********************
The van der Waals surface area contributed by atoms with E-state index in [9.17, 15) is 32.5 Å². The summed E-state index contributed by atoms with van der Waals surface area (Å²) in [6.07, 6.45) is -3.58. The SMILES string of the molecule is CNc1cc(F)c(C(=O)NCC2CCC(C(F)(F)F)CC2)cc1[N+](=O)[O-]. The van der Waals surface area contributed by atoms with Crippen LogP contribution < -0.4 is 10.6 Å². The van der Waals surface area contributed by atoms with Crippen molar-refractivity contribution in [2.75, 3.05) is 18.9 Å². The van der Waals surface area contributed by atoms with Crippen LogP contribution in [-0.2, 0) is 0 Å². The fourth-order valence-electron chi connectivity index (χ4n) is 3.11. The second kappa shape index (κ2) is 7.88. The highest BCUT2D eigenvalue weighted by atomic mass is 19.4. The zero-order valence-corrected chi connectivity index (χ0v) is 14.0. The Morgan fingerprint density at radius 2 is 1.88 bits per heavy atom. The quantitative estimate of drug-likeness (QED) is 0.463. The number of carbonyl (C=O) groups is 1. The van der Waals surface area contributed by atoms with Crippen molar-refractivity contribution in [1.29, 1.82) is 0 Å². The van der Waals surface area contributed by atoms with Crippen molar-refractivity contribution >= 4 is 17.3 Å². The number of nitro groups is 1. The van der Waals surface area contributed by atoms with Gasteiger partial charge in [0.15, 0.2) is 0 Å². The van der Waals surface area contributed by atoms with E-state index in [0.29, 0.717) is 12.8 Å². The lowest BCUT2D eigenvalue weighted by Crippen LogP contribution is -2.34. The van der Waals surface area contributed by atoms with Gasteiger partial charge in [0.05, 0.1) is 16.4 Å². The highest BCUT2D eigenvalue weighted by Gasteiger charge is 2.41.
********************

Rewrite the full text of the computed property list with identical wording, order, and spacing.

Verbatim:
The van der Waals surface area contributed by atoms with E-state index in [9.17, 15) is 32.5 Å². The summed E-state index contributed by atoms with van der Waals surface area (Å²) in [6.07, 6.45) is -3.58. The SMILES string of the molecule is CNc1cc(F)c(C(=O)NCC2CCC(C(F)(F)F)CC2)cc1[N+](=O)[O-]. The van der Waals surface area contributed by atoms with Crippen LogP contribution < -0.4 is 10.6 Å². The van der Waals surface area contributed by atoms with Crippen molar-refractivity contribution in [2.75, 3.05) is 18.9 Å². The van der Waals surface area contributed by atoms with Crippen LogP contribution in [-0.2, 0) is 0 Å². The fourth-order valence-electron chi connectivity index (χ4n) is 3.11. The second kappa shape index (κ2) is 7.88. The highest BCUT2D eigenvalue weighted by atomic mass is 19.4. The zero-order valence-corrected chi connectivity index (χ0v) is 14.0. The Morgan fingerprint density at radius 2 is 1.88 bits per heavy atom. The quantitative estimate of drug-likeness (QED) is 0.463. The number of carbonyl (C=O) groups is 1. The van der Waals surface area contributed by atoms with Crippen molar-refractivity contribution in [1.29, 1.82) is 0 Å². The van der Waals surface area contributed by atoms with Crippen molar-refractivity contribution >= 4 is 17.3 Å². The number of nitro groups is 1. The van der Waals surface area contributed by atoms with Gasteiger partial charge in [0.15, 0.2) is 0 Å². The van der Waals surface area contributed by atoms with E-state index in [0.29, 0.717) is 12.8 Å². The lowest BCUT2D eigenvalue weighted by Crippen LogP contribution is -2.34. The van der Waals surface area contributed by atoms with Gasteiger partial charge in [0.05, 0.1) is 16.4 Å². The highest BCUT2D eigenvalue weighted by Gasteiger charge is 2.41.